Addressing misconceptions about bed bugs is essential in understanding their behaviour and improving our ability to deal with them effectively. The social stigma around bed bugs can sometimes obscure the truth about these pests, and our piece on how bed bugs affect personal interactions sheds light on this sensitive subject.
To truly understand bed bugs, diving into their behavioural patterns is necessary. Our informative article on the surprising secrets of bed-bug behaviour provides key insights into these critters’ habits and traits, allowing us to anticipate their actions and implement effective strategies.
Furthermore, debunking myths about the origin of these pests can help demystify the fear surrounding bed-bug infestations. A great place to start is our article on where bed bugs come from. Correcting our misconceptions about bed-bugs enables us to approach their extermination more intelligently, leading to more efficient outcomes.
Can you have bed-bugs for years and not know it?
bed-bug infestations can go unnoticed for extended periods, especially if the infestation is small or the bites are not easily distinguishable. bed-bugs are skilled at hiding in cracks and crevices, making detection challenging. Regular inspections and awareness of common signs can help identify an infestation earlier.
Can you tell how long you’ve had bed-bugs?
Determining the exact duration of a bed-bug infestation is often difficult. Their presence can be attributed to various factors, such as travel, secondhand furniture, or guests. It’s more important to focus on identifying and addressing the infestation promptly rather than trying to pinpoint the exact timeline.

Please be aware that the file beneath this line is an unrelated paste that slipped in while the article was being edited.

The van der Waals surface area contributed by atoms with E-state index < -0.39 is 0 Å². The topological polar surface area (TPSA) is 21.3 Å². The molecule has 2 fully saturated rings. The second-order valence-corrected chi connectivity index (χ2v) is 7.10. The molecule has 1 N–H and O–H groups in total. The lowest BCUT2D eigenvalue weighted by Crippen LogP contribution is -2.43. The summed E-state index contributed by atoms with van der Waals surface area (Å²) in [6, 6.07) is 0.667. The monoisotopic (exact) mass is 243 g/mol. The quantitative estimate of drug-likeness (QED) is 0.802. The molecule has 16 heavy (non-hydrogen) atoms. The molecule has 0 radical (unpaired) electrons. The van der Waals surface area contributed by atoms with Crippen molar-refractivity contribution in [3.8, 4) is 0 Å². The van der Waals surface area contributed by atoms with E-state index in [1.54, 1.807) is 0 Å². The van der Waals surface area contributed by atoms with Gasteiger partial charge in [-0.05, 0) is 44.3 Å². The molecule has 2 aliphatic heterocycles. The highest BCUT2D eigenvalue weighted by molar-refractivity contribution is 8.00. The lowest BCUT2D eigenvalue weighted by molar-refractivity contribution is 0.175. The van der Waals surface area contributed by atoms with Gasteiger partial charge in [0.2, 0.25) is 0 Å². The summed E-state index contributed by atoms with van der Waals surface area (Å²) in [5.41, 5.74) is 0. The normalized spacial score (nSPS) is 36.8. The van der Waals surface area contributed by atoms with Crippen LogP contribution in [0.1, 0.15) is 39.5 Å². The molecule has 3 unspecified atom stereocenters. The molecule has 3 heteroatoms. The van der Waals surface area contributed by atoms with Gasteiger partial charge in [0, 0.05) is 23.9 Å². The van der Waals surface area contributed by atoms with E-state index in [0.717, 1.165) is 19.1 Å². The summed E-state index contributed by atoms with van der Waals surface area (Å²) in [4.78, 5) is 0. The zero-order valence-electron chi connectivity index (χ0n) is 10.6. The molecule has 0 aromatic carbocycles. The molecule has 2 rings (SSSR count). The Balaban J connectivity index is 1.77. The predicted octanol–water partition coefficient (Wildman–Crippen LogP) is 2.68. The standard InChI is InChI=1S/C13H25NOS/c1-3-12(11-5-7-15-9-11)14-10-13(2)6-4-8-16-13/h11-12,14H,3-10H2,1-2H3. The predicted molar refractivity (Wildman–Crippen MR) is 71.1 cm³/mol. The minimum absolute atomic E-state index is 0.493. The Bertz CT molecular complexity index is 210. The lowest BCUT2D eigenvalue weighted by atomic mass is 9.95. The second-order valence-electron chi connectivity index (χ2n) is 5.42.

Do bed-bugs go away in winter?
bed-bugs are resilient and can survive in a range of temperatures. While extremely cold temperatures can impact their survival, a typical winter climate indoors is not sufficient to eliminate a bed-bug infestation. They can still thrive and reproduce in warm areas within homes, such as bedrooms.
Can I sleep in a house with bed-bugs?
Sleeping in a house with a known bed-bug infestation is not recommended. bed-bugs are primarily active at night and feed on human blood, so sleeping in an infested area puts you at risk of bites and further spreading the infestation. It’s important to address the problem and seek professional assistance.
Can bed-bugs live in your hair?
No, bed-bugs do not live in hair. They are primarily attracted to exposed skin and prefer areas where they can easily access blood vessels, such as the neck, arms, and legs. bed-bugs hide close to their hosts, such as in mattresses, furniture, or wall cracks.
Duane Cepeda is a highly skilled and experienced bed bug exterminator with a passion for creating pest-free living spaces. With a keen eye for detail and a thorough understanding of bed bug behavior, Duane is dedicated to providing effective and tailored solutions to help clients rid their homes of these persistent pests. Trusted by many, Duane Cepeda is committed to delivering top-notch pest control services that ensure peace of mind and a good night’s sleep for his customers.